Studio Barre’s support for breast cancer awareness has a personal focus


October was Breast Cancer Awareness Month, and for the past seven years, it has been the tradition for Shannon Higgins, owner of Studio Barre, to advocate for the support of breast cancer awareness and research.

Through her La Costa exercise studio, and sister studios in La Jolla and Carmel Valley, free month-long memberships for cancer survivors and donation-only classes helped raise funds for the Apryle Showers Foundation and Keep-A-Breast Foundation, which also partnered in a “Girls Night Out” hosted by Studio Barre at Solana Beach’s Belly Up Tavern. The night included a concert by Atomic Groove and dance performances by the Fly Girls.

“It was a great crowd of people and was a tear-jerker, as people came and were able to share their stories about their own breast cancer experiences,” said Higgins.

A year and a half ago, Higgins founded the Studio Barre franchise. Now her efforts to support cancer research have gone national, as all nine franchise Studio Barres offered similar fundraising programs through October.

This year, Higgins’ personal efforts came very close to home: She was recently diagnosed with breast cancer and is fighting the fight against a disease where 99 percent of all women in the United States will be affected, whether through their own diagnosis or through a loved one who has been diagnosed.

Higgins has started a Facebook page to share her battle with the disease. Titled “Shannon Higgins Fight Like a Girl,” her status postings include daily updates about her experience that are upbeat so that people aren’t really afraid of the disease. “And what more timely a month is there to get a breast cancer diagnosis?” she asked rhetorically.

It was through a self-exam that Higgins was first alerted to her own breast cancer. She then tested positive for the BRCA gene, which increases the chances of breast cancer.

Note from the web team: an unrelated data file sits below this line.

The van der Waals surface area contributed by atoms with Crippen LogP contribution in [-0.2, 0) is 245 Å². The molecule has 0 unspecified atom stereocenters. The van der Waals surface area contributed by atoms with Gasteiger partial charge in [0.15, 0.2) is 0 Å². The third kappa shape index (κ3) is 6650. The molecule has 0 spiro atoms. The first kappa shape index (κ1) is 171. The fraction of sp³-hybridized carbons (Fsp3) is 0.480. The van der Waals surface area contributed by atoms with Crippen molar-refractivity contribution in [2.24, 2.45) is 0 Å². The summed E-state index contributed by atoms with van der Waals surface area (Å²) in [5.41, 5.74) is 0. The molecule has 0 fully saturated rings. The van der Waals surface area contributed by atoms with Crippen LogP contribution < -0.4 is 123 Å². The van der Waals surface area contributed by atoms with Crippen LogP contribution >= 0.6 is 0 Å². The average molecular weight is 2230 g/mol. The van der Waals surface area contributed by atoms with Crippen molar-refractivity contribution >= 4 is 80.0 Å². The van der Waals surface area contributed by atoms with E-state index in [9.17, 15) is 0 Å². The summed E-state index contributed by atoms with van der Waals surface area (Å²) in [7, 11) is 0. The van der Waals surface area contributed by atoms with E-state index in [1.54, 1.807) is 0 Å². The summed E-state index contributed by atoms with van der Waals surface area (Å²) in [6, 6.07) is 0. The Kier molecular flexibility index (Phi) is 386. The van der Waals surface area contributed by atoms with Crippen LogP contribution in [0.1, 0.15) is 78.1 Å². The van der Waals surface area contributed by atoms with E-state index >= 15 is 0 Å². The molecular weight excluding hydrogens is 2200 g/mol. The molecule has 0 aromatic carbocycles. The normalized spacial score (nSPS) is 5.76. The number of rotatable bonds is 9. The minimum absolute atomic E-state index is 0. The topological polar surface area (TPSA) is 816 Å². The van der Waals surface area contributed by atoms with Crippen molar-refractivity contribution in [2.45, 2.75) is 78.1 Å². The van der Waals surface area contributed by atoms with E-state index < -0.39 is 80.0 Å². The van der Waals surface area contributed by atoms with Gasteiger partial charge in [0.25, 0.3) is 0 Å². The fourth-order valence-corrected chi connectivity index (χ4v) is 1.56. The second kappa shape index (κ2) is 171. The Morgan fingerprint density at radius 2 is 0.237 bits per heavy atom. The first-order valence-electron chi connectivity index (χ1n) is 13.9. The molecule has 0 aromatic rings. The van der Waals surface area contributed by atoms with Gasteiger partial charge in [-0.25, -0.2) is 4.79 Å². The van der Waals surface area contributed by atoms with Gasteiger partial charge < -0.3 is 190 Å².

She underwent four rounds of chemotherapy treatment, but had an allergic response to it. Consequently, on Nov. 18, she will undergo a double mastectomy; and because of the presence of the breast cancer gene, will also have her ovaries surgically removed.

“This gene is something that the medical community is really focusing on,” commented Higgins. “Ironically, the breast cancer may be what ultimately saves my life, as ovarian cancer is not one that is easily cured.”

Because of the discovery of the BRCA gene, Higgins’ mother is also going to be tested. If she has the gene, she will also have her ovaries removed, said Higgins.

Every year since Studio Barre first opened its doors, Higgins has supported breast cancer research because she lost a cousin to the disease. “That’s why October is always a big month for us.”

The events staged locally this year saw “a huge outpouring of support from people,” said Higgins. “We’ve even had nurses come in and explain how to give self breast exams, and I had clients who, because of this, actually found lumps. So I didn’t get cancer just to get cancer, I’m pretty sure I got cancer to help out other people.”

Studio Barre in La Costa will be relocating to Encinitas in mid-November. Its new location will be on El Camino Real in the TJ Maxx shopping center. Classes involve focused isolation-based movements to upbeat music in a boutique setting and are suitable for all ages and abilities.

Visit learn more about Studio Barre, or call 760-633-2243. Like the “Shannon Higgins Fight Like A Girl” Facebook page to get updates on Higgins’ personal battle with cancer.